(MENAFN) In a research bulletin released on Tuesday, the European Central Bank (ECB) challenges the prevailing narrative of artificial intelligence (AI) causing widespread job loss, asserting that the adoption of AI and related technologies has, in fact, led to an increase in human jobs across 16 European countries. Titled "Reports of AI ending human labor may be greatly exaggerated," the paper aims to counter fears surrounding AI's potential to decimate the labor market by presenting data collected between 2011 and 2019.
According to the ECB's research, conducted during the deep learning boom of the 2010s, economic sectors more exposed to AI-enabled technologies experienced an expansion in their employment share in Europe. The paper acknowledges that the future implications of this pattern remain uncertain, stating that "the jury is still out" on whether this trend will persist.
The employment share increase was particularly notable in high-skilled positions, with younger workers benefiting the most. The research reveals that AI exposure was twice as likely to positively impact workers in the youngest third of the population.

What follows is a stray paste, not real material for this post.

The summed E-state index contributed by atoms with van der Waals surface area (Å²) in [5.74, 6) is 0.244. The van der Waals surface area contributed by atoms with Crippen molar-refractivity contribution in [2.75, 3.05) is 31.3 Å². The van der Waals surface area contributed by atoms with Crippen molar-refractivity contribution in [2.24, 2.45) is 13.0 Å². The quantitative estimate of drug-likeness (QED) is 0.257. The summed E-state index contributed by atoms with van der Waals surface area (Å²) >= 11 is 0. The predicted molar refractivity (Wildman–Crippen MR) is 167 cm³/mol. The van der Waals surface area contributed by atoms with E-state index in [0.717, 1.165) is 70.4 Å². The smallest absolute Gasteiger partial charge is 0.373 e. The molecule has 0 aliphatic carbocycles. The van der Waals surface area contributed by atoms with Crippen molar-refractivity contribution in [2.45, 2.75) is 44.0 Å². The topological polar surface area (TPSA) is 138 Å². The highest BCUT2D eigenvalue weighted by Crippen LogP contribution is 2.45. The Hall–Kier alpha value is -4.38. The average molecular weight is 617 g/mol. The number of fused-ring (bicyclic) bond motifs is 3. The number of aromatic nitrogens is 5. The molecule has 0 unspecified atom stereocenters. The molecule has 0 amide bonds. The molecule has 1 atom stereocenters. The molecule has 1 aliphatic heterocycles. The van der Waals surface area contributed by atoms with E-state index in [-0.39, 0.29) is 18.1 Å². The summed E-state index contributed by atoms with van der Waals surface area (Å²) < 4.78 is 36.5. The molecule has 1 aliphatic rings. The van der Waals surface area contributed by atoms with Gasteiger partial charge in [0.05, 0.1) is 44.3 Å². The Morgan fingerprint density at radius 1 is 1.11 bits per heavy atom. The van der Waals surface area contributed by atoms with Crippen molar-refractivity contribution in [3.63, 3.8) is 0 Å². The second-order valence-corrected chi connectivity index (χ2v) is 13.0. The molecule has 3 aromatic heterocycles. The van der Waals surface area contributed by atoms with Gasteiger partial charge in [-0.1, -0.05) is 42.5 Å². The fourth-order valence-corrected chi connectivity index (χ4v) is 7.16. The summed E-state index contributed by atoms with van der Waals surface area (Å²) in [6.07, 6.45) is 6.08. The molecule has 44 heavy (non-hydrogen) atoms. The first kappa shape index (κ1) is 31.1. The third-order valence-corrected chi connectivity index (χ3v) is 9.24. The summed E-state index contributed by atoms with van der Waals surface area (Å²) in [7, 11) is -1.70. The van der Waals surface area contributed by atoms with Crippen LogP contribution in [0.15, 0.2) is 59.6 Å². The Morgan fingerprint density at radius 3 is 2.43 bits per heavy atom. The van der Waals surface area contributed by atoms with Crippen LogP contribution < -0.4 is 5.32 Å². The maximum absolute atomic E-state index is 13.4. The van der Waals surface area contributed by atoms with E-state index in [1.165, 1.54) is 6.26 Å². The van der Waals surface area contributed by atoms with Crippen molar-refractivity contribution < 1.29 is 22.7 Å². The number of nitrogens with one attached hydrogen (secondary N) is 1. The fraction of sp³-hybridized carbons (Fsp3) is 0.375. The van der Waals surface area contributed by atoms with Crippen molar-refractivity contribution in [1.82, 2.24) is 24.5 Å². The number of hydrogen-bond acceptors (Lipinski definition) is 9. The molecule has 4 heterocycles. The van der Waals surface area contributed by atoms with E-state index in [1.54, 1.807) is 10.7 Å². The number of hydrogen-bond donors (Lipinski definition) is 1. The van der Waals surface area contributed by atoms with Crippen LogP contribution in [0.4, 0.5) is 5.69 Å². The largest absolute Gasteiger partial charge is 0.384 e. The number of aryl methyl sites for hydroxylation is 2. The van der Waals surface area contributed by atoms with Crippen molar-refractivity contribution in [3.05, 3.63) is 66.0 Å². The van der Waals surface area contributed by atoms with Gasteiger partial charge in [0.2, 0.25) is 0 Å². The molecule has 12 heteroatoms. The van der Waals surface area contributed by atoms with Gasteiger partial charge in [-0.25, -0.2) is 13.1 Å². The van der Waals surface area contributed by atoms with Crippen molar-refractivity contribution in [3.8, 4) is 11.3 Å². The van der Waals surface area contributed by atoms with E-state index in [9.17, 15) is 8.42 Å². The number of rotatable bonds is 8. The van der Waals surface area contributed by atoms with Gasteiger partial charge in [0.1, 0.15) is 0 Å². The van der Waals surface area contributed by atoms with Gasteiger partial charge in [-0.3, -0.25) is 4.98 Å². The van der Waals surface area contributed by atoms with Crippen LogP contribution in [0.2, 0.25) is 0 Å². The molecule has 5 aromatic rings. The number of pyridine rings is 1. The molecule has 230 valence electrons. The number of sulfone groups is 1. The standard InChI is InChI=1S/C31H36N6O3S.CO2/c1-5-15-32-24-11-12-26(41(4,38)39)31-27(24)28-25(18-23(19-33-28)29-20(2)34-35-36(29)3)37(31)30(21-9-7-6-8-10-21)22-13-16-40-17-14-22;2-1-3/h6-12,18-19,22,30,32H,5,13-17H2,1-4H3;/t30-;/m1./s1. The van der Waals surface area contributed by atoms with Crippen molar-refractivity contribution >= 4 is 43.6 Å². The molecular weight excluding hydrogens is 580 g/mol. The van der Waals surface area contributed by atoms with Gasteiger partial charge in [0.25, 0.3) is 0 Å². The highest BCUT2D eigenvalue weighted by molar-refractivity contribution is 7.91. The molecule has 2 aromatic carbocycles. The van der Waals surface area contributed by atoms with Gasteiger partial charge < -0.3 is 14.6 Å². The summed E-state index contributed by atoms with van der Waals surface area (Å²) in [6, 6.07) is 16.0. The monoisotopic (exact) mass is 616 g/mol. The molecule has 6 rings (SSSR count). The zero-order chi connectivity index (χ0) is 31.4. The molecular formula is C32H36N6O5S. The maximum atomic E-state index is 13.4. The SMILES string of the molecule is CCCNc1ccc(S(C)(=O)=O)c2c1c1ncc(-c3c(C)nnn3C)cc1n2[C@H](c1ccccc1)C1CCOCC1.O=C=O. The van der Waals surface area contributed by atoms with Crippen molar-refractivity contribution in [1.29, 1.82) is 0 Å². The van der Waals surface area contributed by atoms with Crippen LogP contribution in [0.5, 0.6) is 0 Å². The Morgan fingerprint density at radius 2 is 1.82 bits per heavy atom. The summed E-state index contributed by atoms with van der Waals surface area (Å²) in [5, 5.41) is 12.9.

However, the paper also addresses concerns raised by at least one study cited, indicating that individual employers within AI-exposed sectors reduced hiring for non-AI-related positions, impacting overall hiring trends. The effects on low- and medium-skilled jobs were less pronounced, with no clear evidence of software replacing routine-heavy positions. Previous studies referenced in the paper suggested that many of these jobs might have been lost to less advanced forms of automation in preceding years.
While two out of the three studies examined in the paper found no significant relationship between AI exposure and wages, the third study indicated "neutral to slightly negative impacts" on human earnings. Occupations most exposed to AI demonstrated worse wage growth compared to those insulated from the technology. This revelation raises questions about the complex interplay between AI adoption, job markets, and wage dynamics, challenging conventional wisdom about the impact of AI on employment.
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